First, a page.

By Kester Kenn Klomegah
The Mozambican Ministry of Mineral Resources and Energy has said that, at least, 13 oil and gas companies have delivered bids for the prospection and exploration of hydrocarbons, in response to the sixth licensing round for exploration and production concessions.
According to Radio Mozambique (RM) news report, the giant companies such as Exxon Mobil, and Total Energies have delivered bids, as have the two Russian companies Rosneft and Novatec. But the Russian bids are unlikely to be considered as serious contenders following the strict sanctions imposed by the United States and European countries in response to the Russian invasion of Ukraine.
Other oil giants that have put in bids include the Italian ENI; Sinopec, CNOOC, CNPC and Petro China International all from China, Qatar Petroleum; the South African Petrochemical company Sasol; ONGC Videsh from India; the Irish Discovery Exploration and Aiteo from Nigeria.
The sixth tender for the concession of offshore blocks for oil and gas exploration was launched in November 2021 and urged companies interested in participating to spend the time available to draw up cohesive and feasible plans for their bids.
The bids, after approval, allow the companies up to eight years to prospect for oil and gas, and will have the exclusive right to undertake operations in the areas where any discoveries are made, the exclusive right to build and operate infrastructures, and the right – though not exclusive – to build and operate oil and gas pipelines.
In the event of making any discovery, the company will have production rights for a maximum of 30 years. The 16 offshore blocks offered are all in deep water. Five of them are in the Rovuma Basin, in the far north, off the coast of Cabo Delgado province, seven are in the Angoche area, off the coast of Nampula, two are in the Zambezi Delta, and two are near the mouth of the Save river in the south of Mozambique.
Carlos Zacarias, Chairman of Mozambique’s National Oil Institute (INP), said that evaluating proposals for the concession of hydrocarbon exploration blocks were done strictly to the rules. Mozambique already has the presence of several multinational oil sector companies, mainly in the Rovuma basin, an area rich in natural gas. Despite growing international pressure to abandon the use of fossil fuels, the Mozambican government argues that natural gas will be a crucial source for the energy transition as it is the least polluting of the fossil fuels.
Mozambican President Filipe Nyusi and French TotalEnergies CEO Patrick Pouyanné witnessed, late January 2022, the signing and exchange of fresh additional agreements that permit prompt resumption of natural gas project in Cabo Delgado, northern Mozambique.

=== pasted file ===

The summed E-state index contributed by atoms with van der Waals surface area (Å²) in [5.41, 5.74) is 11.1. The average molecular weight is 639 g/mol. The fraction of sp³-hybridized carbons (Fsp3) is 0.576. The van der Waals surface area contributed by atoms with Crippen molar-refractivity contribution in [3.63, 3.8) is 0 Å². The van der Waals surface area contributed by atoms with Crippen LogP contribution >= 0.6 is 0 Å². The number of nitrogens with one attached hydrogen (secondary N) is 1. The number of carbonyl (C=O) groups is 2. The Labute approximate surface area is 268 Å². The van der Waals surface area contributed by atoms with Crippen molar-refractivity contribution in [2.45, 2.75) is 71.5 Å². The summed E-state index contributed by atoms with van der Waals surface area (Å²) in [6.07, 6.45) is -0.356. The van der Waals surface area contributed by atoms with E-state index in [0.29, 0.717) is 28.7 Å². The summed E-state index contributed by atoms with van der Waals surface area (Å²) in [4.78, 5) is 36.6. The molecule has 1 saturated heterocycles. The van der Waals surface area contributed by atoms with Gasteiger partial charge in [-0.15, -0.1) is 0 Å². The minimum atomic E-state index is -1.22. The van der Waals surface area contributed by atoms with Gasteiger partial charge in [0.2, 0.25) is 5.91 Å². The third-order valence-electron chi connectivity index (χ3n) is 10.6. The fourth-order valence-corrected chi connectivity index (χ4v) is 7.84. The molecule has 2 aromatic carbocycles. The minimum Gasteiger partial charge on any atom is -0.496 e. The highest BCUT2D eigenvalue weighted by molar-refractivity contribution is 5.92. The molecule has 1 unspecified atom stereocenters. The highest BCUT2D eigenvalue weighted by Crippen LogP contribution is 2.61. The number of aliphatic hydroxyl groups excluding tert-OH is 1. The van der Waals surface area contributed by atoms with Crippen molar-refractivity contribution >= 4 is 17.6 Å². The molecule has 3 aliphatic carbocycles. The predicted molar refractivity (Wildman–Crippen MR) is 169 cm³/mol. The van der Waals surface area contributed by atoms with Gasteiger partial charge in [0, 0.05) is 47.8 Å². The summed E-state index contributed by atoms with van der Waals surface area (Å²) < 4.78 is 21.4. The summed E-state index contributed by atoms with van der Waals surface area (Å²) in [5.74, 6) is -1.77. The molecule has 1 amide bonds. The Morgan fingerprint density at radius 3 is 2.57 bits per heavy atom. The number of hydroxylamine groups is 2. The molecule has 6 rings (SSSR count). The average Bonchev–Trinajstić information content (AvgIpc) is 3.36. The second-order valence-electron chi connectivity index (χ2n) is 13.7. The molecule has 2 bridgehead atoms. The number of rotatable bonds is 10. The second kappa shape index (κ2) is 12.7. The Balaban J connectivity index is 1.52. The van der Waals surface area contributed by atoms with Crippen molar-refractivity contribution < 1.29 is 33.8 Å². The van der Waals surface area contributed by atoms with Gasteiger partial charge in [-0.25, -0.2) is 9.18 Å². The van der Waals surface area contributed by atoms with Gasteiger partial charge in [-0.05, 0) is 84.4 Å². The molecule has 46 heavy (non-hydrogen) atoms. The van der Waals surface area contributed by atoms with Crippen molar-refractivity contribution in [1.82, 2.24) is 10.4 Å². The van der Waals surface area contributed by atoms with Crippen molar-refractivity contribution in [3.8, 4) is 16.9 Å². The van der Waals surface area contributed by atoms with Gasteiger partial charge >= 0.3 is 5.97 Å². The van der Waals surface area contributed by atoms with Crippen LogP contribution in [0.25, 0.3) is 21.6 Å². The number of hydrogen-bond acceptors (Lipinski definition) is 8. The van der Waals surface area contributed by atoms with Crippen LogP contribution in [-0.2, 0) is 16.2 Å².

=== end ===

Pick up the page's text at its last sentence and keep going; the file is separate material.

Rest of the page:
The construction of the gas liquefaction plant, extracted from the seabed (about 40 kilometers offshore) is the largest currently financed private investment in Africa. The natural gas project was suspended in March 2021 after an armed attack that left the province devastated, about 3,100 deaths and more than 817,000 residents displaced.
The agreement reflects the willingness to pursue its investments in Mozambique’s energy sector in order to deploy our multi-energy strategy in the country through retailing of petroleum products for mobility, the major Mozambique LNG project and accompanying supply of domestic gas, and opportunities under review in the area of renewable energies. It aims at contributing to the country’s sustainable development and give access to energy to as many people as possible.
The signed agreement with the Mozambican authorities will allow training for a group of 2,500 young people from Cabo Delgado, with a view to creating job opportunities arising from the ongoing investments.
According to a statement from TotalEnergies, this training is within the scope of the memorandum of understanding signed between the Secretariat of State for Youth and Employment, through IFPELAC, and TotalEnergies EP Mozambique Area 1 Limitada, operator of the Mozambique Liquid Natural Gas (LNG) project.
TotalEnergies is a global multi-energy company that produces and markets energies: oil and biofuels, natural gas and green gases, renewables and electricity. It has approximately 105,000 employees and are committed to make energy affordable, cleaner, more reliable and accessible to as many people as possible.
Mozambique has grappled with an insurgency in its northernmost province of Cabo Delgado since 2017, but currently fast improving after the deployment of joint military force with the primary responsibility of ensuring peace and stability, and for restoring normalcy in the country.
With an approximate population of 30 million, Mozambique is endowed with rich and extensive natural resources but remains one of the poorest and most underdeveloped countries in the world. It is a member of the Southern Africa Development Community (SADC). Mozambique is located in Southeast Africa bordered by the Indian Ocean to the east, Tanzania to the north, Malawi and Zambia to the northwest, Zimbabwe to the west, and Eswatini (previously called Swaziland) and South Africa to the southwest.